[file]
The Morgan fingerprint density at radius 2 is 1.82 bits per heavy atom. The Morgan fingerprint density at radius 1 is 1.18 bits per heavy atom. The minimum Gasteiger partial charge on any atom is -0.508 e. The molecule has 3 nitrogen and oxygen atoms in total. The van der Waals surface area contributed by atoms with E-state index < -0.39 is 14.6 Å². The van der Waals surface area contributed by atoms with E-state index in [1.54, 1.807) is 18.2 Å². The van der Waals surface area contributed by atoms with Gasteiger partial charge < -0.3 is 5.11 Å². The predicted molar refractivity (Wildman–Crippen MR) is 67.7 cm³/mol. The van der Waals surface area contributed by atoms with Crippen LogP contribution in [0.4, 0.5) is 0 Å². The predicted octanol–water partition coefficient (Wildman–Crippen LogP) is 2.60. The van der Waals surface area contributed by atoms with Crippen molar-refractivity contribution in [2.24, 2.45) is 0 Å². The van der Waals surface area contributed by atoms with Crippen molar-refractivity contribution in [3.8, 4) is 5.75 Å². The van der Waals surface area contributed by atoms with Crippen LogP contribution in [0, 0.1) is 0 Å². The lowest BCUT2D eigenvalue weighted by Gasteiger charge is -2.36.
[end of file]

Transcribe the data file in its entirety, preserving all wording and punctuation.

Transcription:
The Morgan fingerprint density at radius 2 is 1.82 bits per heavy atom. The Morgan fingerprint density at radius 1 is 1.18 bits per heavy atom. The minimum Gasteiger partial charge on any atom is -0.508 e. The molecule has 3 nitrogen and oxygen atoms in total. The van der Waals surface area contributed by atoms with E-state index < -0.39 is 14.6 Å². The van der Waals surface area contributed by atoms with E-state index in [1.54, 1.807) is 18.2 Å². The van der Waals surface area contributed by atoms with Gasteiger partial charge < -0.3 is 5.11 Å². The predicted molar refractivity (Wildman–Crippen MR) is 67.7 cm³/mol. The van der Waals surface area contributed by atoms with Crippen LogP contribution in [0.4, 0.5) is 0 Å². The predicted octanol–water partition coefficient (Wildman–Crippen LogP) is 2.60. The van der Waals surface area contributed by atoms with Crippen molar-refractivity contribution in [2.24, 2.45) is 0 Å². The van der Waals surface area contributed by atoms with Crippen molar-refractivity contribution in [3.8, 4) is 5.75 Å². The van der Waals surface area contributed by atoms with Crippen LogP contribution in [0, 0.1) is 0 Å². The lowest BCUT2D eigenvalue weighted by Gasteiger charge is -2.36.